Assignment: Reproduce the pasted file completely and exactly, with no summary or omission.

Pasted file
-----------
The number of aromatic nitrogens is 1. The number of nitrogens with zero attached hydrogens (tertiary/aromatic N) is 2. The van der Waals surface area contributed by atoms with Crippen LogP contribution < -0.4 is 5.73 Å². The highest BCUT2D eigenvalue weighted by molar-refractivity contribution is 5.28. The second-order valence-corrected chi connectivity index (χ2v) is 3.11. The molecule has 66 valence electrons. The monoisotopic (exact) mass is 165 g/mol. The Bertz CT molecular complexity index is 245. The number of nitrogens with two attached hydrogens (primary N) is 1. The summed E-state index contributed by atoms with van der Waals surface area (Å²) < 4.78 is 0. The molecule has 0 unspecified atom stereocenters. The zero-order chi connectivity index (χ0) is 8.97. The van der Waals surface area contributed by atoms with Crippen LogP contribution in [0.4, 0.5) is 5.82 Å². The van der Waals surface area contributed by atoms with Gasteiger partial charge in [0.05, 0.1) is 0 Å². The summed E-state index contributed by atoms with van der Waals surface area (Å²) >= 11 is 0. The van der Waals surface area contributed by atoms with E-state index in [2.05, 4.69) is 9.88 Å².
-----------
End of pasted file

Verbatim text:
The number of aromatic nitrogens is 1. The number of nitrogens with zero attached hydrogens (tertiary/aromatic N) is 2. The van der Waals surface area contributed by atoms with Crippen LogP contribution < -0.4 is 5.73 Å². The highest BCUT2D eigenvalue weighted by molar-refractivity contribution is 5.28. The second-order valence-corrected chi connectivity index (χ2v) is 3.11. The molecule has 66 valence electrons. The monoisotopic (exact) mass is 165 g/mol. The Bertz CT molecular complexity index is 245. The number of nitrogens with two attached hydrogens (primary N) is 1. The summed E-state index contributed by atoms with van der Waals surface area (Å²) < 4.78 is 0. The molecule has 0 unspecified atom stereocenters. The zero-order chi connectivity index (χ0) is 8.97. The van der Waals surface area contributed by atoms with Crippen LogP contribution in [0.4, 0.5) is 5.82 Å². The van der Waals surface area contributed by atoms with Gasteiger partial charge in [0.05, 0.1) is 0 Å². The summed E-state index contributed by atoms with van der Waals surface area (Å²) >= 11 is 0. The van der Waals surface area contributed by atoms with E-state index in [2.05, 4.69) is 9.88 Å².